An analysis of the tale of two cities
One theme involves revenge; the evil effects of revenge bring out one's bad side. Gaspard: A peasant whose son is run over and killed by the Marquis St. Dickens' descriptions of the harsh punishments given for minor offenses in both France and England connects the two regimes and serves as an implicit warning to Dickens' fellow countrymen that a bloody revolution is the result of wrongs done in the name of the people.
This death sentence provides the pretext for the novel's climax. Under scrutiny Cruncher admits that the sights of the bloody revolution in Paris have convinced him that such an occupation is immoral and he resolves to give up the practice.
Alexandre Manette : Lucie's father; when the book opens, he has just been released after a ghastly 18 years as a prisoner in the Bastille. He did this, for the simple reason that he gave his promise, many months ago.
Darkness represents uncertainty, fear, and peril. Lucie Manette is the light, as represented literally by her name; and Madame Defarge is darkness.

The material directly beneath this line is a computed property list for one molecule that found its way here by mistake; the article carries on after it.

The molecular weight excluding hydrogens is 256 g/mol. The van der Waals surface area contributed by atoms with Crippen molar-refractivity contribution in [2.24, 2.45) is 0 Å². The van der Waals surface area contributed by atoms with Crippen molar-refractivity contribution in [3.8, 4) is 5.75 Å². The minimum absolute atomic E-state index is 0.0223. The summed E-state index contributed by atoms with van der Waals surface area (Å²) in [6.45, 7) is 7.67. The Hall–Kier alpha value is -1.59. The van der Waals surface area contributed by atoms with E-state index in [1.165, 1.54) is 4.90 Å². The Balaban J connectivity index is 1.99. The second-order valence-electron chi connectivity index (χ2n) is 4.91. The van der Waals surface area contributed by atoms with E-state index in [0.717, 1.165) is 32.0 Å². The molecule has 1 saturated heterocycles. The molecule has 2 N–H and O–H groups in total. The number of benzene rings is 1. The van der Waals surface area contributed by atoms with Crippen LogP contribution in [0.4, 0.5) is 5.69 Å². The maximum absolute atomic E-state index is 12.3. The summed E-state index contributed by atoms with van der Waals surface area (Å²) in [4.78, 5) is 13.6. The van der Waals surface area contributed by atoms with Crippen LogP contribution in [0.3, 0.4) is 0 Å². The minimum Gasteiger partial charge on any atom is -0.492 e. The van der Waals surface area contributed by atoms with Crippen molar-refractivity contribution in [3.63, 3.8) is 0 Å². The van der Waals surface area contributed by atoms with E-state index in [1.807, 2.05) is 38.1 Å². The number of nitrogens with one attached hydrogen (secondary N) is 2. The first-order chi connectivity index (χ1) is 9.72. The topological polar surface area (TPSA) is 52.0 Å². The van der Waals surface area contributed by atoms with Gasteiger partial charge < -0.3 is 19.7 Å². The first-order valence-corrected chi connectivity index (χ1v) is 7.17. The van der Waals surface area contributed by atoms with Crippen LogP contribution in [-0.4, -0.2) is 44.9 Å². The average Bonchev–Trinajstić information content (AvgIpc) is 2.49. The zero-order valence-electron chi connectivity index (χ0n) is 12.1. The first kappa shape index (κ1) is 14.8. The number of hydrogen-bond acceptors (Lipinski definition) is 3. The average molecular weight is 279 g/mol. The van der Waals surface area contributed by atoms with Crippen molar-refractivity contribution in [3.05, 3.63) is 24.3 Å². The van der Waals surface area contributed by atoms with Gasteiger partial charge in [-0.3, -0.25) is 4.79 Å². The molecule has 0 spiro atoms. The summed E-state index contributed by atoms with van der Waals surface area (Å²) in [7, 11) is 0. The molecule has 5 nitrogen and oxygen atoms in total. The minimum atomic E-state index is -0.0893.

A tale of two cities characters
Darkness represents uncertainty, fear, and peril. Lorry rides to Dover; it is dark in the prisons; dark shadows follow Madame Defarge; dark, gloomy doldrums disturb Dr. It is evident from here that Dickens believed that good would always win over bad. Jerry Cruncher, for instance, considers his nocturnal occupation a viable source of income to provide for his hungry family but Mr. When introduced, he is a hard-drinking cynic, having watched Stryver advance while never taking advantage of his own considerable gifts: Dickens writes that the sun rose "upon no sadder sight than the man of good abilities and good emotions, incapable of their directed exercise, incapable of his own help and his own happiness, sensible to the blight on him, and resigning himself to let it eat him away. He faults the law for not seeking reform: "Whatever is, is right" is the dictum of the Old Bailey. In France, a boy is sentenced to have his hands removed and be burned alive, only because he did not kneel down in the rain before a parade of monks passing some fifty yards away. Madame Defarge was going to kill out of hate and revenge, but she got killed because of the love Ms. After the wedding, we see how much Lucie means to Dr Manette in his return to cobbling shoes. Some of his characters, notably Madame Defarge, have no limit to their vengeance for crimes against them. He was a spokesman for Aestheticism, the late19th-century movement in England that advocated art for art's sake.
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